12 thoughts on “Empty table.

  1. Sweet Elizabeth, I am so sorry that this season of your life has so altered the very fabric of your mothering days, of your children’s childhoods. I thank God every day that despite my health concerns and these new disabilities I can (and do) still homeschool my children. Homeschooling is more than an education: it is a family lifestyle philosophy. Adjusting to change in that arena would be horribly difficult for me too! Pray to God to soothe your heart in this; pray for peace and ease of mind. Pray for comfort, for steadiness of heart and hands.

    Peace & Blessings,
    Ellie

  2. Fill that table with a sewing project… or scrapbooking… or George and paints. That would be plenty of “full” for me five days/week. I am *SO COMPLETELY NOT* the homeschooling type.

    Irene is knocking at my doors. How long will we have the luxury of power, I wonder. Was Irene gentle to you?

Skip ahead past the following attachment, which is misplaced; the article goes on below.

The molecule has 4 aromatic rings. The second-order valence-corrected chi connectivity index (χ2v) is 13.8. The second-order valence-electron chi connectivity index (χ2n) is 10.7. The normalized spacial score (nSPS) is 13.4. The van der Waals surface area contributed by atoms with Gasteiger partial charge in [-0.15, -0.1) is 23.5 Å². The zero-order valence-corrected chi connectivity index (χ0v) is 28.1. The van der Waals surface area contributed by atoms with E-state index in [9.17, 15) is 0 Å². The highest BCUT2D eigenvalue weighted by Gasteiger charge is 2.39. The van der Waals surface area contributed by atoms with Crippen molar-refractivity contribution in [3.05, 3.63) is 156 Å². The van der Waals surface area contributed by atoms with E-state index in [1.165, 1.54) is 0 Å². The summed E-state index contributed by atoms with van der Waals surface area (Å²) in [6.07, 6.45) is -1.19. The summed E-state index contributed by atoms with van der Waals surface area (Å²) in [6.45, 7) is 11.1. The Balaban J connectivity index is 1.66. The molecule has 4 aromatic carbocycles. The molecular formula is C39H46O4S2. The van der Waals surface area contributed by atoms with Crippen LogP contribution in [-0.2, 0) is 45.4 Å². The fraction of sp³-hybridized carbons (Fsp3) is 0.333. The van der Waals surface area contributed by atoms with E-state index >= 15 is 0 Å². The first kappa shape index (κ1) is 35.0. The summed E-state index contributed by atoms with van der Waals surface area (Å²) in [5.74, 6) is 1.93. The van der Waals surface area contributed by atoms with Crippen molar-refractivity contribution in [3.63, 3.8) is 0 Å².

Love, hugs, prayer. Me

  3. I can understand. After 3 years of bagged lunches, we moved and my kids were able to come for lunch for two years. The school was shut down, and now we’re back to bagged lunches AND a bus. As much as it annoyed me having to be home by 11:25am every day, I am really going to miss it.
    I can’t imagine sending kids off to school SO early that it’s still dark in August. Isn’t it light out by 6:30am? I don’t know, I try not to open my eyes, but definately it’s light by 7am here.
    Can Brian do his homework on the bus, or at lunch, or while waiting for the bus home? (how long is school that they’re gone for 12 hours? That’s as long as my husband used to be gone for work, I can’t imagine it for a child). When I studied music, I spent my time on buses and trains reading my music, “air playing”, doing the listening portions of class, or listening to the songs I was learning.
    Hope you get a new “normal” worked out 🙂